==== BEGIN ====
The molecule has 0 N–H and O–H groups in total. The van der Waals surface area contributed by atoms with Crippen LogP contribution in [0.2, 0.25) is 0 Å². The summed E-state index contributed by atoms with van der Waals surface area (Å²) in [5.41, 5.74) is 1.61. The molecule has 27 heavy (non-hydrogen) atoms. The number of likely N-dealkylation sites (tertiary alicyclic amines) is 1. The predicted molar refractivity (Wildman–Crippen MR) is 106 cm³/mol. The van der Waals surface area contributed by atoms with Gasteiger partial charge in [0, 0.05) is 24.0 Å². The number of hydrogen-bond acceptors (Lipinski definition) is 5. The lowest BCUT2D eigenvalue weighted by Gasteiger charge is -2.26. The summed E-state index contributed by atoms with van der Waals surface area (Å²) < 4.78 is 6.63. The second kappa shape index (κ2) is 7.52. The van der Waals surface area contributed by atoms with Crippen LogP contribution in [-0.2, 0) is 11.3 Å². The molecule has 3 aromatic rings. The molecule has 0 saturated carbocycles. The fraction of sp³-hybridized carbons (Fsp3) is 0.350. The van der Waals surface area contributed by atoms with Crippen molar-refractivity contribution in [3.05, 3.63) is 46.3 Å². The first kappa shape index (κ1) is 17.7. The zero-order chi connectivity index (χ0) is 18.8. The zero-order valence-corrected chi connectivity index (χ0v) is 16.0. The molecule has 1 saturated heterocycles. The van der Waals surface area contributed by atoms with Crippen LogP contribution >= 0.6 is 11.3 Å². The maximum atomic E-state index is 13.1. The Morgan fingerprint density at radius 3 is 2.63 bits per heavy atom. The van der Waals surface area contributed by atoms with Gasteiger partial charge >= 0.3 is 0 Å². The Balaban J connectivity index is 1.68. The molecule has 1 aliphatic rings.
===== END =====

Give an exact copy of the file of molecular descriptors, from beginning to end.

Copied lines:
The molecule has 0 N–H and O–H groups in total. The van der Waals surface area contributed by atoms with Crippen LogP contribution in [0.2, 0.25) is 0 Å². The summed E-state index contributed by atoms with van der Waals surface area (Å²) in [5.41, 5.74) is 1.61. The molecule has 27 heavy (non-hydrogen) atoms. The number of likely N-dealkylation sites (tertiary alicyclic amines) is 1. The predicted molar refractivity (Wildman–Crippen MR) is 106 cm³/mol. The van der Waals surface area contributed by atoms with Gasteiger partial charge in [0, 0.05) is 24.0 Å². The number of hydrogen-bond acceptors (Lipinski definition) is 5. The lowest BCUT2D eigenvalue weighted by Gasteiger charge is -2.26. The summed E-state index contributed by atoms with van der Waals surface area (Å²) < 4.78 is 6.63. The second kappa shape index (κ2) is 7.52. The van der Waals surface area contributed by atoms with Crippen LogP contribution in [-0.2, 0) is 11.3 Å². The molecule has 3 aromatic rings. The molecule has 0 saturated carbocycles. The fraction of sp³-hybridized carbons (Fsp3) is 0.350. The van der Waals surface area contributed by atoms with Crippen molar-refractivity contribution in [3.05, 3.63) is 46.3 Å². The first kappa shape index (κ1) is 17.7. The zero-order chi connectivity index (χ0) is 18.8. The zero-order valence-corrected chi connectivity index (χ0v) is 16.0. The molecule has 1 saturated heterocycles. The van der Waals surface area contributed by atoms with Crippen LogP contribution >= 0.6 is 11.3 Å². The maximum atomic E-state index is 13.1. The Morgan fingerprint density at radius 3 is 2.63 bits per heavy atom. The van der Waals surface area contributed by atoms with Gasteiger partial charge >= 0.3 is 0 Å². The Balaban J connectivity index is 1.68. The molecule has 1 aliphatic rings.